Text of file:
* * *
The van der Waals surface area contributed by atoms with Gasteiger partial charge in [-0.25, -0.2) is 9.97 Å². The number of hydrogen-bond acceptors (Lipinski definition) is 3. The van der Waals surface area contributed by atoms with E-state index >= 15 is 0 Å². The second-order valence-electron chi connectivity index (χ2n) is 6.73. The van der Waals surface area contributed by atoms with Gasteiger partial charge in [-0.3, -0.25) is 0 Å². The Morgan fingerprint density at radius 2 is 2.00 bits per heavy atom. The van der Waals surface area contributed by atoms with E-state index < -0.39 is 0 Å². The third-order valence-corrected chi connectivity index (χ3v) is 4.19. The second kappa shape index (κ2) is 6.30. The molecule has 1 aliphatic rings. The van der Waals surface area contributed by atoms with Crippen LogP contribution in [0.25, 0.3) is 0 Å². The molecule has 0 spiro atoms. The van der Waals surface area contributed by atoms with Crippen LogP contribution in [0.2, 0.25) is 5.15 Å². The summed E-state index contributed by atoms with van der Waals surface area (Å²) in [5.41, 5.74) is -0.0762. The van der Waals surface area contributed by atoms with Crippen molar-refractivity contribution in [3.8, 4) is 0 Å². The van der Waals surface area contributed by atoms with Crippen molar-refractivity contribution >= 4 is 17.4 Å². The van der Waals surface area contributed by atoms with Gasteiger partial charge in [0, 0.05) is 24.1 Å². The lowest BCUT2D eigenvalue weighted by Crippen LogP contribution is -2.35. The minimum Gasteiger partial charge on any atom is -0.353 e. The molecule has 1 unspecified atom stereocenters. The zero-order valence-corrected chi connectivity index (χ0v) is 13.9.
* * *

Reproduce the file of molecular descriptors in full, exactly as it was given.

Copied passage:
The van der Waals surface area contributed by atoms with Gasteiger partial charge in [-0.25, -0.2) is 9.97 Å². The number of hydrogen-bond acceptors (Lipinski definition) is 3. The van der Waals surface area contributed by atoms with E-state index >= 15 is 0 Å². The second-order valence-electron chi connectivity index (χ2n) is 6.73. The van der Waals surface area contributed by atoms with Gasteiger partial charge in [-0.3, -0.25) is 0 Å². The Morgan fingerprint density at radius 2 is 2.00 bits per heavy atom. The van der Waals surface area contributed by atoms with E-state index < -0.39 is 0 Å². The third-order valence-corrected chi connectivity index (χ3v) is 4.19. The second kappa shape index (κ2) is 6.30. The molecule has 1 aliphatic rings. The van der Waals surface area contributed by atoms with Crippen LogP contribution in [0.25, 0.3) is 0 Å². The molecule has 0 spiro atoms. The van der Waals surface area contributed by atoms with Crippen LogP contribution in [0.2, 0.25) is 5.15 Å². The summed E-state index contributed by atoms with van der Waals surface area (Å²) in [5.41, 5.74) is -0.0762. The van der Waals surface area contributed by atoms with Crippen molar-refractivity contribution in [3.8, 4) is 0 Å². The van der Waals surface area contributed by atoms with Crippen molar-refractivity contribution >= 4 is 17.4 Å². The van der Waals surface area contributed by atoms with Gasteiger partial charge in [0, 0.05) is 24.1 Å². The lowest BCUT2D eigenvalue weighted by Crippen LogP contribution is -2.35. The minimum Gasteiger partial charge on any atom is -0.353 e. The molecule has 1 unspecified atom stereocenters. The zero-order valence-corrected chi connectivity index (χ0v) is 13.9.